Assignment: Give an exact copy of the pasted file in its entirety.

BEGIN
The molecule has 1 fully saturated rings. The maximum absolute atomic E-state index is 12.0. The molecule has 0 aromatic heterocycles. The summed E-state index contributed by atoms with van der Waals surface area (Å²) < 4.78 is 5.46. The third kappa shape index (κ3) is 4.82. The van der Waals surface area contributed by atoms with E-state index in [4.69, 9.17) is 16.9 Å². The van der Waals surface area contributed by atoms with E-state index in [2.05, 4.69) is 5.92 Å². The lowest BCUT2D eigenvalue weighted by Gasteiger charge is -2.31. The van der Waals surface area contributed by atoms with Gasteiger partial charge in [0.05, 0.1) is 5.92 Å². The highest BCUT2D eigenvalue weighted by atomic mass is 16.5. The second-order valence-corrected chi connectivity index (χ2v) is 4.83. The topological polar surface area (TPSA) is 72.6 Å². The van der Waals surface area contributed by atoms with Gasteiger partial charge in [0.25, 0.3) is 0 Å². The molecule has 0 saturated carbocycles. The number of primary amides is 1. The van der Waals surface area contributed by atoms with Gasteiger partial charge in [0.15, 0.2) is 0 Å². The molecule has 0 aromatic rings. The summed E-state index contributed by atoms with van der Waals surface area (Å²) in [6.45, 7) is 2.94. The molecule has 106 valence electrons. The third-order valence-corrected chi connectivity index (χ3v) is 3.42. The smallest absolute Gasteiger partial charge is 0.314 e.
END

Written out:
The molecule has 1 fully saturated rings. The maximum absolute atomic E-state index is 12.0. The molecule has 0 aromatic heterocycles. The summed E-state index contributed by atoms with van der Waals surface area (Å²) < 4.78 is 5.46. The third kappa shape index (κ3) is 4.82. The van der Waals surface area contributed by atoms with E-state index in [4.69, 9.17) is 16.9 Å². The van der Waals surface area contributed by atoms with E-state index in [2.05, 4.69) is 5.92 Å². The lowest BCUT2D eigenvalue weighted by Gasteiger charge is -2.31. The van der Waals surface area contributed by atoms with Gasteiger partial charge in [0.05, 0.1) is 5.92 Å². The highest BCUT2D eigenvalue weighted by atomic mass is 16.5. The second-order valence-corrected chi connectivity index (χ2v) is 4.83. The topological polar surface area (TPSA) is 72.6 Å². The van der Waals surface area contributed by atoms with Gasteiger partial charge in [0.25, 0.3) is 0 Å². The molecule has 0 saturated carbocycles. The number of primary amides is 1. The van der Waals surface area contributed by atoms with Gasteiger partial charge in [0.15, 0.2) is 0 Å². The molecule has 0 aromatic rings. The summed E-state index contributed by atoms with van der Waals surface area (Å²) in [6.45, 7) is 2.94. The molecule has 106 valence electrons. The third-order valence-corrected chi connectivity index (χ3v) is 3.42. The smallest absolute Gasteiger partial charge is 0.314 e.